Another place to be careful is with your clients and customers, how you deal with them and how you kind of tell them that you’re selling. But it can be valuable to mention it to some of your high value clients, especially ones where … If it’s a B2B business that, say, it’s an integral part to their business. Sometimes you could try to keep it a secret from them and then at the end you realize, “Hey, we would have bought this, and we would have paid you more because we wanted this the whole time. We didn’t even know you wanted to sell.” You got to be careful there, but you don’t want to miss out on the opportunity to be able to sell to a client or customer that’s going to give you a higher multiple. I know you’ve dealt with this.
Justin Cooke: Yeah, I think … I don’t know if I mentioned on the podcast before or not, but yeah, there was someone that I was recurring business that they, it was like for managing your VAs, right? I think, managing their time and, we’d used it from when they were in Beta all the way through kind of their launch and through their growth and profitability and it was a developer created, it was a cool piece of software. We were customers, paying costumer, [inaudible 00:35:33] customers and Joe reached out to them for some support or something and he found out they sold, and he was like, “What? When did you sell? What’d you sell for? How much was it?” We’re like, “Oh my God, I can’t believe you sold for that much money that we would have bought you in a heartbeat.” I mean at least … We had been involved in their Beta, like even Joe had been giving the feedback and stuff.
It’s like we were just like their average customer that randomly signed up. It would’ve been good to at least reach out to us as a potential strategic buyer, as customers, because we were obviously fans of the software. I mean, we had a big package with them and loved it so, at least talking to us about it I think would have been a smart move on their part because we would have paid them more for the business than they ended up selling it for so. I’m sure there are plenty of other people that have been in that same situation too, “What? You sold that? I would have bought that.”
Another thing you want to do is, and this is kind of your last chance to do a run through on your training documents and SOPs, if you’re like many of us, you have SOPs, and they’re in place, but they can get out of date. The screenshots can be out of date, they may have added a step or two that haven’t been updated. If you’re inside of three months of selling, this is the time to make those updates and make those changes. You just want to clean them up and make sure they are good to go for your buyer.
Ace Chapman: A good thing to try there when you’re doing this is to take somebody, a friend, whoever, family, who knows nothing about your business and let them walk through because it’s really tough. A lot of times we just make assumptions as we’re walking through that, “Oh somebody is going to understand that.” But taking somebody completely unfamiliar with the business and walking them through the SOP is going to be valuable and what it’s going to do is save you a lot of time headache and just back and forth, when that buyer buys the business, having to do a ton of hands on training.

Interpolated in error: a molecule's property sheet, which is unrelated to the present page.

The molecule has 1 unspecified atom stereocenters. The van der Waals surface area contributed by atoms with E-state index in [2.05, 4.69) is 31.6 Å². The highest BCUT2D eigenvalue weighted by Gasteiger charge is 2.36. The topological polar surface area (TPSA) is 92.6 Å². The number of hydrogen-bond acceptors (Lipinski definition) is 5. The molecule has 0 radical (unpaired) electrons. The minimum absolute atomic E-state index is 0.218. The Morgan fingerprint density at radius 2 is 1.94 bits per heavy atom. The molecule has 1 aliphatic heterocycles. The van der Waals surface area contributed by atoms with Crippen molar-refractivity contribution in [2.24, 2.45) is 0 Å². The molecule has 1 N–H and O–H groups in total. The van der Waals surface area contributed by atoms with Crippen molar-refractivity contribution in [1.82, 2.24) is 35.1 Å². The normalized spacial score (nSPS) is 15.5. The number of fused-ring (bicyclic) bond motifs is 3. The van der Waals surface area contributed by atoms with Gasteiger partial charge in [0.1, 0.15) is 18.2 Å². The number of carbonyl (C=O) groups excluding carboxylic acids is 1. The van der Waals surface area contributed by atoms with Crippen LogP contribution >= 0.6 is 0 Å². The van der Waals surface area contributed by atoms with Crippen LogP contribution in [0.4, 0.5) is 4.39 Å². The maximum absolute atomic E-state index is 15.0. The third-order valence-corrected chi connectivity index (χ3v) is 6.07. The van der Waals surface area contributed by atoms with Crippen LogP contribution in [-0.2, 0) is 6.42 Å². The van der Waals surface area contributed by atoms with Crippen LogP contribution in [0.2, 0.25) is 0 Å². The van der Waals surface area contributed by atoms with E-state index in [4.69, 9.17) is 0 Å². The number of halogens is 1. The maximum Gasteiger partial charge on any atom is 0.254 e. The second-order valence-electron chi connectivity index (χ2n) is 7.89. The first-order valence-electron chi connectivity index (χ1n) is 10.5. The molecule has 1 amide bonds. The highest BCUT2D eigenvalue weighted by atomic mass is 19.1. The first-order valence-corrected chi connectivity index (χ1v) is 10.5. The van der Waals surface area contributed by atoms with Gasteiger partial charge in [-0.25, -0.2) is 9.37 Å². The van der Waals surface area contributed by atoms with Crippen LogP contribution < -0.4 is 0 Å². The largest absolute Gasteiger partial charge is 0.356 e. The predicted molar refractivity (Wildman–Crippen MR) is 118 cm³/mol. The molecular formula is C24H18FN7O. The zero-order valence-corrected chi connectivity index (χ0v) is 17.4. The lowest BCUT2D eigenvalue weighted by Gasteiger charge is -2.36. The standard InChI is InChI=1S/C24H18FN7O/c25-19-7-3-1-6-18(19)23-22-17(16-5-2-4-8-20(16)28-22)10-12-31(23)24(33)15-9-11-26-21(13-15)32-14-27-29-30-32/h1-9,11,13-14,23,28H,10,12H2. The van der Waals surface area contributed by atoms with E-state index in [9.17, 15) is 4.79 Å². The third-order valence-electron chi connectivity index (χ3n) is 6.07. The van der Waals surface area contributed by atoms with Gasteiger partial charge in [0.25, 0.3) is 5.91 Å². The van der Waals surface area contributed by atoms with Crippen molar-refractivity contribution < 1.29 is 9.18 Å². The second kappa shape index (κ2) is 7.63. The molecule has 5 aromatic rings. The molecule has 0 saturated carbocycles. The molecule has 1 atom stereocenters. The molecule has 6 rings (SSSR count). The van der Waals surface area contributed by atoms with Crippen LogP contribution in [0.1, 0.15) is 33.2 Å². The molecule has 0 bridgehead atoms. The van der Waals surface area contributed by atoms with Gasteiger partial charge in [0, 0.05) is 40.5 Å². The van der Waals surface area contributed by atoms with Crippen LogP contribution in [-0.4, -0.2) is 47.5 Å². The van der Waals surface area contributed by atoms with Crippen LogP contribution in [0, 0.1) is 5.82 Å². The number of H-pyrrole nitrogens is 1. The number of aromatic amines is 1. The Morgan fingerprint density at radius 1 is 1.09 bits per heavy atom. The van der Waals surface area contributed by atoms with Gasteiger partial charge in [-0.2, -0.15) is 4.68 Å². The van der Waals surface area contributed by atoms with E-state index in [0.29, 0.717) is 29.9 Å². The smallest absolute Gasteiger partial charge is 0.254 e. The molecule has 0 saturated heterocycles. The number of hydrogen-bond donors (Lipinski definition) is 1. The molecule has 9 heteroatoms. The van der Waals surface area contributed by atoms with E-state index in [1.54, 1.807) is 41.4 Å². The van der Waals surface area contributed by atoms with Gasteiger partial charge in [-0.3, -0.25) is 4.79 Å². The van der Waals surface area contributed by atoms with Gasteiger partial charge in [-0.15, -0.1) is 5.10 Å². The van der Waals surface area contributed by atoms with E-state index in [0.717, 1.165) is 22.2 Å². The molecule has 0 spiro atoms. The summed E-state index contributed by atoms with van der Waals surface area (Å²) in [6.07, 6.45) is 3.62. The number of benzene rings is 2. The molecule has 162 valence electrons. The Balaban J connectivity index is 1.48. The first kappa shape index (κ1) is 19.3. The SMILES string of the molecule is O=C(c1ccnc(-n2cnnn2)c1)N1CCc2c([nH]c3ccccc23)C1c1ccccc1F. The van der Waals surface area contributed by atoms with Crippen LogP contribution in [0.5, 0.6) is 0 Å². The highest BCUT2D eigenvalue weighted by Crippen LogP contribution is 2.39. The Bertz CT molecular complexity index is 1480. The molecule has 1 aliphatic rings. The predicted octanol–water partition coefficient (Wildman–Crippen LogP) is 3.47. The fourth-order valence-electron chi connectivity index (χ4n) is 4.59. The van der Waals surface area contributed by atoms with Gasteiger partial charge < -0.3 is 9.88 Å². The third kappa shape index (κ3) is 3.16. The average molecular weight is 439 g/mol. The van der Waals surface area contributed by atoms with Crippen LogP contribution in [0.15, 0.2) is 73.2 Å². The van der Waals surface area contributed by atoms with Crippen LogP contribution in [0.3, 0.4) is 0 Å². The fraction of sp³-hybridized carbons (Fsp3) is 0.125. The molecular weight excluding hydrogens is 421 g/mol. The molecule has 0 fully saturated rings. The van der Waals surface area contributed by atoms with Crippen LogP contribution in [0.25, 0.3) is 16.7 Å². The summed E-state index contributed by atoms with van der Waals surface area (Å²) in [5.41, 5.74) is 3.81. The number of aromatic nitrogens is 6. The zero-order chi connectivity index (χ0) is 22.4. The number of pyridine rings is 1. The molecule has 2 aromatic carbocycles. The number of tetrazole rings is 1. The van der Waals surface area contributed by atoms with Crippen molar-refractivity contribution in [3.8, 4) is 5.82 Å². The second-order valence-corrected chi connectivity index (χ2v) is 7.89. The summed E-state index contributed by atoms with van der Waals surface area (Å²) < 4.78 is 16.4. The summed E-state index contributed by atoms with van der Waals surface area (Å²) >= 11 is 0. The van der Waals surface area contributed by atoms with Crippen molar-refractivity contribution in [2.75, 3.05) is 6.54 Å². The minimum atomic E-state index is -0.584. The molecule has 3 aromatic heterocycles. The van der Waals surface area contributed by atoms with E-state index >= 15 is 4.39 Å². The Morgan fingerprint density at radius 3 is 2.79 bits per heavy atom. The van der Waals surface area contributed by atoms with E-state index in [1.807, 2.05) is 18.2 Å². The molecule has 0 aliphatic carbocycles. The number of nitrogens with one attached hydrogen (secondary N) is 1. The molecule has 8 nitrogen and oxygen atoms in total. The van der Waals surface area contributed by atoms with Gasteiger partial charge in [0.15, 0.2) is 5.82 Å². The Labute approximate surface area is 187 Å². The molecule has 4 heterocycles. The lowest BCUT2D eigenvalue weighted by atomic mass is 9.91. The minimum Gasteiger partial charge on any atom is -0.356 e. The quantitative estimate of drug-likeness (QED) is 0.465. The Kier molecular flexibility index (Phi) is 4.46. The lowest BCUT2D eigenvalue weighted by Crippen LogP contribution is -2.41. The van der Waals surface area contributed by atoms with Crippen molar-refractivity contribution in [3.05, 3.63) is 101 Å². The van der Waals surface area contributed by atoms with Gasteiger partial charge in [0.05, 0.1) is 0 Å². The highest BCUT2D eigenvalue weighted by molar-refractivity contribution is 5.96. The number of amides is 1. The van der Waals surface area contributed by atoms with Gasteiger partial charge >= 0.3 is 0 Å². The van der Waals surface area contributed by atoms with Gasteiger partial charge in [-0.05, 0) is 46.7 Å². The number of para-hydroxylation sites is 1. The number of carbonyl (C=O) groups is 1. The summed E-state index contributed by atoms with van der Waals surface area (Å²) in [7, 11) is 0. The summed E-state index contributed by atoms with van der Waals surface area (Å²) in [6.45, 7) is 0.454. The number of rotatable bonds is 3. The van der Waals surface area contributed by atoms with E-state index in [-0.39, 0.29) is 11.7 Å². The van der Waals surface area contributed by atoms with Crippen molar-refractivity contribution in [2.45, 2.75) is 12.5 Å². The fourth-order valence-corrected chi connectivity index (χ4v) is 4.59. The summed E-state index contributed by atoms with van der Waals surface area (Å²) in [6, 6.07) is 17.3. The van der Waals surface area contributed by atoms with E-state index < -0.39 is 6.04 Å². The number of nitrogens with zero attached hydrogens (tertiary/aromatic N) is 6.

Justin Cooke: Yeah, outside eyes is helpful because you get so caught up in your business, you’re so used to it there you’re like, “Totally makes sense,” and then someone else is like, “What? I don’t even know what you’re talking about here.”
Let’s mention kind of the last point here. You’re inside of three months, one of the things you’re going to need to do is you’re going to need to prepare your story and, it sounds odd, “Why do I need to tell a story. Look it’s numbers and accounting and I show my profits and there’s my valuation, and that’s it.” Well not really. I mean, selling your businesses is an emotional process and there’s some emotions going on the buyer side too. They want to hear your story. They want to know where you came from? Why you started the business in the first place? What was your passion for it? Or if not passion, why did you see upside in it? Where do you see the market going? What’s your kind of unique position? What’d you bring to the business? How do you differentiate yourself? They want to hear that.
That’s one of the reasons that we do seller interviews. We actually do audio interviews with our sellers where we have them kind of step through their story and kind of draw it out of them. Some of them are a little reluctant to tell it, but we do our best to draw it out along with the kind of the numbers and the information. I think that’s really important. Buyers really appreciate the story because it’s an opportunity for them to hear from the seller directly, on why they got started. If you’re inside of three months, it’s good to kind of look back over your story, remember why you did what and kind of your emotional stage at each point so that you can retell that when you get in a buyer seller call, or you get the buyer and your broker on the phone and you’re going through it. The potential buyers are going to want to hear about that from you.
Ace Chapman: One of the things that’s funny here is, you get on the call sometimes and, obviously nerves can be high and it may be a stressful situation or whatever, but when you get on these calls, as fun as you can make the story about your business and interesting and pulling out your passion and telling stories and all of that. That’s going to draw the buyers in. The more that you try to be formal and, stick to the numbers and all these things, you’re just like all of the other businesses that they’re getting on calls with, and the average person [inaudible 00:39:30] talked to several people.